Wednesday, September 10, 2008

Action!

The Cold Case production company descended upon our neighborhood at 6:00AM this morning with all the animation and excitement of a carnival. Even though I’ve been around the entertainment industry for 20 years, I still get a little jolt when I see the dream machine at work.

Dozens (and dozens) of crew members wheeled in equipment, set props, bundled electrical cables along the sidewalks, set up sound boards and placed spot lights. Within no time our little Southern California village was transformed into Philadelphia, 1968, complete with costumed extras and at least a dozen vintage muscle cars. Around 2:00PM, the team was ready for the explosion scene.

“Wow,” I said to my daughter as we stepped out on the porch to watch, “They really have thought of everything.”
“Excuse me,” a crew member interrupted, “May we borrow your hose?”

Well, maybe not everything.

By 4:00PM we were offered free ice cream with the cast and crew and by 11:00PM, the last truck had pulled out. That’s show business...

22 comments:

keith said...

It's an eye opener to see the amount of people, equipment and detail that goes into putting together even one small scene. How was the explosion?

Eki Akhwan said...

Wow, that's an interesting story, Laurie. So is Cold Case is television serial movie, or a theater movie?

Wayne said...

Laurie, what did they blow up!???

Geez, you can't go around telling guys there was an explosion and then not tell them what got blew up.

Oh the mental anguish!

Virginia said...

I'm with Wayne and Keith, so how was it? I 'm on the edge of my seat! I am so nosy I would have been all up in their business all day long! HA

Yak Pate said...

The explosion was, of course, a special effect for the sole purpose of amusing your daughter.

That's the great thing about movies... they bring out the kid in us!

I'll bet this crew was influenced by the South Pas vibe to be more courteous and agreeable (ice cream!) than crews in, say, Hollywood. If they cleaned up their mess before leaving the neighborhood, that proves it!

JAMJARSUPERSTAR said...

Wow! Now I would love something so exciting as a whole TV camera crew coming down to film! The best we can hope for is a little bit of news coverage when they stop you in the street to ask your opinion! Boring or what?

Sigh, if only I had the money to move somewhere more exciting...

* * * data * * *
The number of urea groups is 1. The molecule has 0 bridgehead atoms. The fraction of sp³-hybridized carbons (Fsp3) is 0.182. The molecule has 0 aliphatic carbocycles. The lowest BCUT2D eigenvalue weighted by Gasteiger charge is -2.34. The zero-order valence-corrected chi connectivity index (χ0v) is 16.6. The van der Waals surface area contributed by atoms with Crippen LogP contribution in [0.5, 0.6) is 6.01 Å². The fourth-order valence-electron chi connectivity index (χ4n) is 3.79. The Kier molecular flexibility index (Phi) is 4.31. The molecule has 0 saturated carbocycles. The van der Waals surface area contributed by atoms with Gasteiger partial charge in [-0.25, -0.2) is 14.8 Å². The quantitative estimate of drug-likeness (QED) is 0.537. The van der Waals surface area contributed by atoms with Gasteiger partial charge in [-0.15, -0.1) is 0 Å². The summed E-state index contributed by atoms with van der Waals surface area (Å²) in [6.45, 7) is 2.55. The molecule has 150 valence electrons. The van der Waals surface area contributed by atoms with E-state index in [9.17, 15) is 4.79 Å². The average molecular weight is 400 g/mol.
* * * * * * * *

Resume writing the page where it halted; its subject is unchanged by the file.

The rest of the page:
Ciao

http://jamjarsuperstar.blogspot.com
http://scarletsculturegarden.blogspot.com

P.A. said...

Pasadena Adjacent
I bet you live on Gledon Way. That must be the most popular street in South Pasadena for filming. I love Cold Case

Sharon said...

So those authentic looking eastern neighborhoods we see on a variety of TV shows are not so authenic after all.

Sounds like a fun day watching the filming. When I worked in Chicago, I used to run into these film crews all the time. It was during the height of the "ER" era and it seemed like they were always filming one or two of the characters walking down a familiar Chicago street.

Dixie Jane said...

Laurie, how much fun for you and your daughter. I am reminded of the time you and I were extras in a Willie Nelson movie, on location, all day and into the night for ten days and only a 15 minute scene. I talked to Willie and at the close of a day's shooting he got back upon the stage and sang, "Georgia" to ME! This movie was really shot out in the Toolies but they cut the both of us. It was supposed to be a family picnic. The only thing that got blown up in this movie was the outhouse.

Miss Havisham said...

Two words: craft service

altadenahiker said...

Your post is great, but I'm in trouble. I'm one mouse click away from ordering a Cuisinart Convection Toaster Oven. It all started because I got my resume back from LHH, and started to work on the revisions...

I don't know if I can hold out. Convection! I always wanted convection!

USelaine said...

Miss H, I am down with that, yes ma'am. Best thing ever.

I got to provide some hospital atmosphere in a shot with Buddy Ebson way back in about 1980. "Leave Yesterday Behind", starring John Ritter. I was lucky I could still fit into my candy striper uniform.